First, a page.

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Sarah's drive to pass - Monday, February 20, 2001

She failed once, she failed twice, but third time's a happy charm.
By SARAH MILLAR
Special to ALT.SPEC
The Hamilton Spectator
Monday, February 20, 2001


(Spec editorial assistant Sarah Millar, with the help of driving instructor Desmond Miklòs, passed her driver's road test - and immediately burst into happy tears.
Photo by Sheryl Sandler.)

I warned everyone at work before I left Thursday morning. If I said something, I passed. If I was quiet, don't ask.

In case you don't recall what I am talking about, I'll bring you up to speed. About six months ago I failed my driving test. Three months ago I failed it again.

After that, a driving instructor, Desmond Miklòs, offered to teach me to drive for free.

February 16th was my driving-test day.

That was fine since I wasn't supposed to go back to work until Monday. But that didn't happen. Instead, I was to return after my test to have a so-long coffee with Carmen, our intern from Ryerson. All I could think was I have to pass this test if I was to see everyone right after it.

I had been thinking positively all week. Not one negative thought had come into my mind, and when one did, I quickly shooed it away. I tried not to think about the test earlier in the week, but I tend to get a little obsessive over stupid little things, so I had been thinking about it since last Friday.

Last week went by really fast. I had taken Friday off work so Thursday was my last day until a three-day weekend (hopefully with a car). At work on Thursday my co-workers wished me good luck, which included reminders that pressing the gas pedal does not make the car stop, and suggestions that I should wear a helmet.

Thanks for the support, guys.

So it was one last lesson with Desmond on Friday at 1:30 p.m.. An hour and a half until D-Day (Driving Day). Desmond tried to relax me in his usual way by cracking jokes and telling me about his life and radio show. I was relaxed. I was ready.

So I thought.

We got to the Burlington driving centre (the dreaded spot of my first failure), got out of the car and made our way inside. My legs froze. I couldn't breathe. The guy at the counter was worried I was going to throw up. I hadn't had a thing to eat all day (I usually don't when I take my driving tests). We filled out the forms, forked over the $40.00 and were told someone would be with us in a second.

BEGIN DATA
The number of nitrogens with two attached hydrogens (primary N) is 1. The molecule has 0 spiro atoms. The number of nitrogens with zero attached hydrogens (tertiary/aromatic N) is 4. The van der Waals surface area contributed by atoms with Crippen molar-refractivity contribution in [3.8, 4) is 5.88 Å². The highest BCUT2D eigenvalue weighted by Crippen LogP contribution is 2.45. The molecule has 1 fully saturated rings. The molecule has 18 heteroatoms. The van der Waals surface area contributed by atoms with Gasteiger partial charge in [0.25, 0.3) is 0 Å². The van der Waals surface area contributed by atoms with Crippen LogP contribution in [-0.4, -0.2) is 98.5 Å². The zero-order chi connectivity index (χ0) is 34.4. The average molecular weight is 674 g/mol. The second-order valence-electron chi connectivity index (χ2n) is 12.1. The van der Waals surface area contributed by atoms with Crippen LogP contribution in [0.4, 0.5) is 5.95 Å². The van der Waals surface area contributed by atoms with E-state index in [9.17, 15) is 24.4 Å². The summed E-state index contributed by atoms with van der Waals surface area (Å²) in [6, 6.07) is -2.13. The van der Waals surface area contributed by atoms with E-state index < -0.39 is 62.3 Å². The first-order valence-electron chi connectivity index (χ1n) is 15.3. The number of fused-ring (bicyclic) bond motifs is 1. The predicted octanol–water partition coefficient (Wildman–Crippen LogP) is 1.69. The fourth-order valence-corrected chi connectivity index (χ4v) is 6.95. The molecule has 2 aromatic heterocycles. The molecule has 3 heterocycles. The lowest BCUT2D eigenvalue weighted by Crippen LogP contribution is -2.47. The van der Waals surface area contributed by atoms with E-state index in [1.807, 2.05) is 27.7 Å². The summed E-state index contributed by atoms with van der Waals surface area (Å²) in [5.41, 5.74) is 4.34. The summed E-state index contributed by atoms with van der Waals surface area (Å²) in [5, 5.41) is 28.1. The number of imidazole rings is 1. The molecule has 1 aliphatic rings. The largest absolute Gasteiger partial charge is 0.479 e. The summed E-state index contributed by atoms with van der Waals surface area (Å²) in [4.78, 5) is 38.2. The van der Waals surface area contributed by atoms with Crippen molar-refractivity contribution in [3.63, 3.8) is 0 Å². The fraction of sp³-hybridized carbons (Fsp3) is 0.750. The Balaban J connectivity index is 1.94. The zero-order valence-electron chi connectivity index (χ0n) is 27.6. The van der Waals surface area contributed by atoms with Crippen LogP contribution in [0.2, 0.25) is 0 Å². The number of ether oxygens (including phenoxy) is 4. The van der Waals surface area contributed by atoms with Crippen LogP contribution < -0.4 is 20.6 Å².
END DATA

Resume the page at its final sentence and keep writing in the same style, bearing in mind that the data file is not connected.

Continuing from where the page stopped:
Outside, Desmond prepped me again. Remember to do this, don't do that. I hardly heard him. I wasn't going to pass. Suddenly this guy came out of the driving centre. He was kind of cute. I thought, "Don't I wish I could get him for my test as my examiner." He started to circle Desmond's car. He was here for me!

The test was off to a great start.

So we left. I drove the same route I did the first time I did my test. Did the three-point turn and the parallel park without hitting anything. I felt good.

We got back to the station, and I turned off my car waiting for him to say something. He was silent as he continued to mark up my sheet.

I wanted to urge him to speak, but knew against it. It was his job to make me suffer in silence.

He looked at me. "Well," he started in such a way that I could hear the dot dot dot after it.

Darn, I failed.

"You passed," he finally finished.

And then I screamed. I screamed so loud I was sure the whole world could hear me. Then I burst into tears.

"You OK?" the guy asked me. I nodded, tears streaming down my face. "Good, 'cause you scared me."

I laughed through my tears and he reminded me there were things I had to improve on, but at that moment I didn't care.

I ran into the driving centre, tears streaming down my face. Desmond and the people at the counter just looked at me. I realized it looked as though I had failed, so I jumped up and down screaming, I passed.

So I finally did it. Three times, but I did it. And I urge anyone who fails their test to understand, it's not the end of the world. You've got to keep trying. I know at 17, failing your driving test is the worst thing that could ever happen to you, but honestly, it's not.

Think about the bigger problems, like the earthquakes in India and El Salvador and you'll realize not getting your license is really nothing.

I know it hurts, and I know it's scary to try the test again, but you have to. One failure is not the end of the world.

Dust yourself off, and try again. And again and again if need be. You'll get it someday.

Hey, I did.

Related article by Sarah Millar: Failing driver's test has its perks - Tuesday, January 9, 2001

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